Why should I get a dry toilet?

The phosphorus and nitrogen in sewage wastewater, which make bodies of water eutrophic, mostly come from flush toilets and especially from urine. One person produces about 500 litres of urine and 50 kilograms of solid excrement per year. The nitrogen in urine is suitable for fertilising plants. Composting the excrement would yield you an estimated 10 litres of finished compost per year. A well-maintained dry toilet is an environmentally friendly and affordable alternative to a flush toilet. At the cottage and often also in permanent dwellings, it saves money on construction costs and the nutrients are easily available for your own use. Wastewater treatment becomes much easier and cheaper, especially in areas without sewerage. A dry toilet does not always have to be isolated at the back of the yard, but can instead be built indoors. An existing outhouse can also be converted into a dry toilet. It will improve the comfort of use of the toilet and with its tightly sealed base, the dry toilet prevents nutrients from entering the ground.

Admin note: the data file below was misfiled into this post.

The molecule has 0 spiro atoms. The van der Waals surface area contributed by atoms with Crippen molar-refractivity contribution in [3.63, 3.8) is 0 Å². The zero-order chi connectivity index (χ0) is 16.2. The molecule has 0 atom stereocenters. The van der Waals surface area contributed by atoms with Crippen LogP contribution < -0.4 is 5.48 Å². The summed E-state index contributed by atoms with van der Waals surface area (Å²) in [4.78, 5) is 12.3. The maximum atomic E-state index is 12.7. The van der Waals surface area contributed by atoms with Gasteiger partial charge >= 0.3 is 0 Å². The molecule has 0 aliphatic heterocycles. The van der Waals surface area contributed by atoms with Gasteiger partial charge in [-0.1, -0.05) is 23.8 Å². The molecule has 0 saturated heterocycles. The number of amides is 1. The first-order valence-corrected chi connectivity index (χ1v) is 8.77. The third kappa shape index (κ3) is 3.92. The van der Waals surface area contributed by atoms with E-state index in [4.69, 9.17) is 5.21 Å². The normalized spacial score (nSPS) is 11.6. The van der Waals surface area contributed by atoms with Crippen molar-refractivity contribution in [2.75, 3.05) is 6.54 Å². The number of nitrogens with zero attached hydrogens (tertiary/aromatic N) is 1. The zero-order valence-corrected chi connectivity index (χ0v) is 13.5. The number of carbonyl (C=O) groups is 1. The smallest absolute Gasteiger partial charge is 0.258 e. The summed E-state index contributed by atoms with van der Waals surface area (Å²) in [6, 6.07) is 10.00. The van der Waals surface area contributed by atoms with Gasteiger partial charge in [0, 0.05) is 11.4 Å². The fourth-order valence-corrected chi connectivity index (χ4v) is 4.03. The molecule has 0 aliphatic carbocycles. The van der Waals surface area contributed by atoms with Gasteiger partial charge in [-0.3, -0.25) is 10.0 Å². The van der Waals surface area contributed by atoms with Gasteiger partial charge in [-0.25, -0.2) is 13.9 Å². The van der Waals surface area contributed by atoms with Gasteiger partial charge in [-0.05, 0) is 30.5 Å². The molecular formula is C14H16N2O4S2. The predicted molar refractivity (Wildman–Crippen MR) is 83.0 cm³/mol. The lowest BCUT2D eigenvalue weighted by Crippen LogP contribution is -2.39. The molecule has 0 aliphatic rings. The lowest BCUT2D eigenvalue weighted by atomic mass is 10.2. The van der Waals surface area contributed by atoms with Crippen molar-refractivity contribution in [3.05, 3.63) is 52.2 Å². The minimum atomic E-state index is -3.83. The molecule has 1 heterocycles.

Choice of dry toilet

Today, various dry toilet models with different operating principles are available from multiple manufacturers. These include composting, separating, evaporative, incinerating and freezing toilet models. Before purchasing one, you should carefully consider what kind of use and space the dry toilet is being acquired for. There may be differences between models, for example, in the temperature requirements or installation of the dry toilet. Some models may also require electricity to operate.

When planning a dry toilet:

  • find out about local waste management and building regulations;
  • estimate usage (whether use is occasional or continuous, how many people use the toilet);
  • compare the information of different models and their suitability for your needs;
  • take into account adequate and functional air conditioning;
  • ensure ease of use, cleaning and emptying of the toilet;
  • take into account the operating conditions of the appliance (electricity, room temperature, etc.);
  • consider the storage of the urine/effluent accumulated; and
  • ensure hand washing facilities.